# CAT Data Interpretation Tips & Tricks

With a few CAT data interpretation tips & tricks, you can boost your score in-section and overall! Image by geralt.

Many test-takers worry about CAT Data Interpretation questions. In this section, examinees answer quantitative problems based on graphic stimuli (charts, tables, and graphs) the exam provides. Because most people don’t work with complex graphs on a day-to-day basis, approaching CAT Data Interpretation can feel overwhelming at first. However, a few CAT Data Interpretation Tips and Tricks can make the section more approachable—and help you get a better score.

## Tip #1: Learn the Data Formats

Surprisingly few students approach CAT Data Interpretation as logically as they could. After you take your first practice test, go back and analyze the different types of data you encountered and how well you did answering associated questions. You’ll find that the CAT primarily presents data as:

• Line graphs
• Bar graphs
• Pie charts
• Scatter plots
• Tables

Or any combination of these.

## Tip #2: Learn the Question Types

Next, analyze the types of questions you saw on your CAT. Most likely, you’ll have found some (if not all) of the following question types:

• Percentages
• Averages
• Ratios
• Proportions
• Data comparisons (i.e. at what point is data about two subjects the closest or furthest)

Of course, the trickiest CAT Data Interpretation questions will force you to use these concepts in multiple steps. For example, you may be given a ratio of men to women in a table, then told in the problem the number of men. From there, you might have to then determine the number of women, and perhaps compare this number to another given in a different chart or graph. It can be complicated!

## Tip #3: Know Your Timing

If you’re at least three months away from your test date, timing isn’t as much of a problem for you. However, as that test date approaches, you’ll want to ensure that you’re working toward reasonable timing for each question.

What does reasonable timing look like? In Data Interpretation and Logical Reasoning, you have one hour to answer 32 questions. You may encounter 16-18 Data Interpretation questions, but you’ll want to leave plenty of time for Logical Reasoning, too. So let’s assume an even distribution of time for each type of question: 32 questions in 60 minutes is less than two minutes per question. To be on the safe side and allow for computer loading, answer selection, and other potential time thieves, let’s say that gives you 1:30 per problem. Not very much!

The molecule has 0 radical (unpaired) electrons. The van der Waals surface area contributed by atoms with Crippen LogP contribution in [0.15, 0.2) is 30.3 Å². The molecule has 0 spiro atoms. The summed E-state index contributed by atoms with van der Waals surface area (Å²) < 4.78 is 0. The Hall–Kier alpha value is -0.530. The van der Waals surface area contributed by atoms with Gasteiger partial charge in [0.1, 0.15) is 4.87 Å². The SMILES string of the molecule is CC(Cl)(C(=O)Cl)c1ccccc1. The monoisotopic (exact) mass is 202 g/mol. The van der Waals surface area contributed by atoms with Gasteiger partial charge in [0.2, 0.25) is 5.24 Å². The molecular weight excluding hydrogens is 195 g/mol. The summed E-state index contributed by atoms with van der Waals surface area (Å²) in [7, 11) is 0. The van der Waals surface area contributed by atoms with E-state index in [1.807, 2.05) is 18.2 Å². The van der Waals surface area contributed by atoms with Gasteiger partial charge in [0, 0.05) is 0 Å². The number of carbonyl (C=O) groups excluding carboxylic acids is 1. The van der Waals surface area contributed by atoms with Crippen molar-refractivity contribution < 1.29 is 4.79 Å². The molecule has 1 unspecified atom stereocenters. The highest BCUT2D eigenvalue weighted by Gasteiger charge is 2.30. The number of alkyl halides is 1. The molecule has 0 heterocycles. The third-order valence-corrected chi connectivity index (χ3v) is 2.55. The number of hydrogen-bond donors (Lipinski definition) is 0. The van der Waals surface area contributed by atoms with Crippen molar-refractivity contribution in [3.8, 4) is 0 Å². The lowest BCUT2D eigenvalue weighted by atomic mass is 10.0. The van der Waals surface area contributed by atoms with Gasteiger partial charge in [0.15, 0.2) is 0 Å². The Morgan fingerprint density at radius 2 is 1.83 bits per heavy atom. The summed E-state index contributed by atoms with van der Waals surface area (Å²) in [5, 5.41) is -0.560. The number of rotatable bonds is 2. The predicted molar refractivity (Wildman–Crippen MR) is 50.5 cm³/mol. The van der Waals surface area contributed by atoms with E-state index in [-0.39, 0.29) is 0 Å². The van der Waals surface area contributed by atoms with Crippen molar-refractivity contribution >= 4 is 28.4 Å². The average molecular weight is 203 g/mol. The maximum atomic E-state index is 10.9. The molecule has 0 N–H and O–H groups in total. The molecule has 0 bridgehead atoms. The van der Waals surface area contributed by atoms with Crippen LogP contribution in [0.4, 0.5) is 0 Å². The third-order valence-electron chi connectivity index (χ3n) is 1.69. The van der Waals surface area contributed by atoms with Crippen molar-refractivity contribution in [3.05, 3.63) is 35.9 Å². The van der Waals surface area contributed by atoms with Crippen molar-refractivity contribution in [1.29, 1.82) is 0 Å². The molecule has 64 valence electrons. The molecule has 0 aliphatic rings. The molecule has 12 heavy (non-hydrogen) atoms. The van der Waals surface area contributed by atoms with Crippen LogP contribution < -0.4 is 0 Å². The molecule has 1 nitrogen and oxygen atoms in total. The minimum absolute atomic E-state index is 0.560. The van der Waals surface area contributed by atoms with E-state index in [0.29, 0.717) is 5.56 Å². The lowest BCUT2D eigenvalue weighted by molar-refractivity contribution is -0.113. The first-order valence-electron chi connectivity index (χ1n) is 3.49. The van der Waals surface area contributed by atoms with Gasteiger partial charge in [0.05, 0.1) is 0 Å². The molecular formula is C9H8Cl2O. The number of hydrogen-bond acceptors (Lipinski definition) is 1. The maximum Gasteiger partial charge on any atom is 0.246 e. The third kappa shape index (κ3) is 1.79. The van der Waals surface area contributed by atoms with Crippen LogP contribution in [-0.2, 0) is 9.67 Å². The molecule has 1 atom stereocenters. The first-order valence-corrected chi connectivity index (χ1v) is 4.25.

Of course, that 1:30 only holds true if you try to answer every question. Most test-takers will find that they actually maximize their scores by not answering every question. Because of this, analyzing your practice tests and figuring out which types of problems you consistently get wrong, even close to the official exam, can be helpful in determining what you’re going to skip.

In terms of timing, consider the following to give you the best chance of a high score on the official exam:

1. Know how many problems you’re going to attempt, and which types of problems you’ll skip;
2. Minimize your use of the on-screen calculator. It takes a lot of time to use, and you won’t often need it;
3. Practice mental math and approximation as much as possible;
4. Run timed practice drills, decreasing the time you give yourself per question as your exam approaches;
5. Get used to skimming data quickly when you first see it. Immediately identify what each axis of a graph, or column and row of a table, represents, what units the stimulus uses, and how the test-maker has ordered the data (chronologically? By size? Alphabetically?)

## A Final Word

These CAT Data Interpretation Tips and Tricks will help you raise your score if you get used to using them consistently and cleverly. That’s why, at the end of the day, there’s really no substitute for good old-fashioned practice. Drills, practice tests, and careful response analysis of them will be the biggest pieces in the puzzle contributing to your CAT score. So keep practicing—and good luck!

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